We’re only paying lip service to asylum seekers’ right to work
Ireland has promised to follow EU rules. But the reality seems harsher
Harsh regime: along with the direct provision of bed and board, the ban on working makes Ireland a deeply unattractive place to claim asylum. Photograph: Tom Honan
For more than two decades Irish governments have refused to permit asylum seekers to look for or enter employment. Two excuses are trotted out: it would lead to abuse of the Common Travel Area with the UK; and allowing them to work would prompt a surge in the number of people seeking asylum in the Republic.
The prohibition on employment is accompanied by a prohibition on access to social welfare, bar a payment of €21.60 a week. Along with the direct provision of bed and board, these make Ireland a deeply unattractive place in which to claim asylum.
But in May last year the Supreme Court indicated that it would declare the employment prohibition unconstitutional. It took until late November for Minister for Justice Charlie Flanagan to indicate how the State would respond. He announced that Ireland would opt into the European Union’s reception-conditions directive, which allows asylum seekers to work in certain circumstances. But the opt-in process will not be complete by February 9th, the day on which the Supreme Court will declare the employment ban to be illegal.
If an asylum seeker wants to enter PAYE employment, the job must, in general, pay more than €30,000 a year, and cannot be in health, retail, hospitality or social care
This week the Government announced details of the interim regime that will operate until the EU directive comes into force. These temporary measures in essence make asylum seekers’ right to work illusory.
If an asylum seeker wants to enter PAYE employment, for example, the job must not be one that an EU citizen or person with full migration permission could take up. It must also, in general, pay more than €30,000 a year, and cannot be in any of well over 70 sectors, including health, retail, hospitality and social care. Given the preponderance of women in these professions, these restrictions represent double discrimination against women who are seeking asylum.
As if all these restrictions were not mean enough, asylum seekers or their potential employers will have to pay between €500 and €1,000 for a six- to 12-month employment permit.
Asylum seekers seem to be freer to become self-employed – but very little detail is provided about how this right to enter self-employment will be exercised beyond an administrative scheme operated by the Department of Justice.
The open question is to what extent the department will be able to retain these restrictions – and so the disincentives to seeking asylum in Ireland – once the EU directive comes into force.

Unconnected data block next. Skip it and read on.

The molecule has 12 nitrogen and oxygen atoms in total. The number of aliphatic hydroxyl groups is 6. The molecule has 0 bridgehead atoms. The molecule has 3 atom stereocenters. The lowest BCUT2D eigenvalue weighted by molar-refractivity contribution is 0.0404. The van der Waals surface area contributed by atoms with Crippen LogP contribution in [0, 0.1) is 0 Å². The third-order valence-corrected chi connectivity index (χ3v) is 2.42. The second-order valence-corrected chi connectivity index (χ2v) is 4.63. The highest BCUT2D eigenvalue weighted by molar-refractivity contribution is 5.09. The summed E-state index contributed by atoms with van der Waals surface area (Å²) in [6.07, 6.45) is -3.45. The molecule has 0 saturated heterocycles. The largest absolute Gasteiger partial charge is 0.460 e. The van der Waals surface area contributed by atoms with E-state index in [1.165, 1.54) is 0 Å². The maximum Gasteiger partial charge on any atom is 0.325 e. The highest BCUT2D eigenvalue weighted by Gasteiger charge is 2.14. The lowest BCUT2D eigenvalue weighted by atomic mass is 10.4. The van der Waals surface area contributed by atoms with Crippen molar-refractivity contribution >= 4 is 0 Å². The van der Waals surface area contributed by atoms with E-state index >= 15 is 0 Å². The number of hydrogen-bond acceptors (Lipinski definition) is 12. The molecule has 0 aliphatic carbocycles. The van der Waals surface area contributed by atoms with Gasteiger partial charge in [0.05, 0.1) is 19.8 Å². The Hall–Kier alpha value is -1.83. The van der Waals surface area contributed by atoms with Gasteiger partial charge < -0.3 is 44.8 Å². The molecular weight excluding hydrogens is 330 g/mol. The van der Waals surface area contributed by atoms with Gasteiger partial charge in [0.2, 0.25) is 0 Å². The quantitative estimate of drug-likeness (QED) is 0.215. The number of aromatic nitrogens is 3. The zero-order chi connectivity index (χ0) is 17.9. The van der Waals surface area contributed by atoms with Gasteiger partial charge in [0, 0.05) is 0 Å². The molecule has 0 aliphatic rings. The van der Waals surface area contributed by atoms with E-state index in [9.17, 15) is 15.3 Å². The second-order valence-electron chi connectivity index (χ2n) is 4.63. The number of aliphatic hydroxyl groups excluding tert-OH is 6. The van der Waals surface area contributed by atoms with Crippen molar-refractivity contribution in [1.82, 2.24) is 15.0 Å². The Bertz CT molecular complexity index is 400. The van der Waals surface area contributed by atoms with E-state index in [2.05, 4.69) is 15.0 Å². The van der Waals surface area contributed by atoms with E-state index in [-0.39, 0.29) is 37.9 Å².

In its judgment last year the Supreme Court recognised that the Oireachtas can limit asylum seekers’ freedom to work. There can be significant distinctions in the field of entry to employment between citizens and noncitizens, and the court said that the Oireachtas and the Government can define the precise contours of asylum seekers’ right to work; the courts will, in the main, respect the decisions of the elected branches.
The Supreme Court noted that the “pull factor” argument is a legitimate one that the Oireachtas might refer to. The Oireachtas may determine that, if it grants the right to work, it may be more difficult to remove an asylum applicant who is not entitled to protection. In addition, the Oireachtas may have a power to limit asylum seekers’ freedom to work “to defined areas of the economy, perhaps where there is a demonstrated need”.
If the Supreme Court’s focus on the dignity of the person as inherent within the right to work is to mean anything, the interim scheme, as now proposed, must be resisted
This week the Dáil passed a motion allowing the Government to opt into the EU’s reception-conditions directive – but it passed it without detailed discussion of how limited asylum seekers’ temporary right to work will be and the rules that will apply once the directive comes into force.
This is deeply concerning. A debate did occur in the Seanad, where Senators supported Ireland’s opting into EU law. But several Senators noted the interim scheme’s lack of generosity on asylum seekers’ right to work.
For those of us familiar with how the Department of Justice and Equality operates, this mean-spirited scheme is, unfortunately, nothing new. If the Supreme Court’s focus on the dignity of the person as inherent within the right to work is to mean anything, this interim scheme, as now proposed, must be resisted.
I hope the Supreme Court will tell the Government on February 9th whether this interim scheme respects the freedom of asylum seekers to look for or enter employment that it laid down in its judgment last May. This would be preferable to waiting for a legal challenge.
The Department of Justice needs to go back to the drawing board and come up with a scheme that genuinely protects the constitutional nature of this right for asylum seekers.
Dr Liam Thornton is an assistant professor at University College Dublin school of law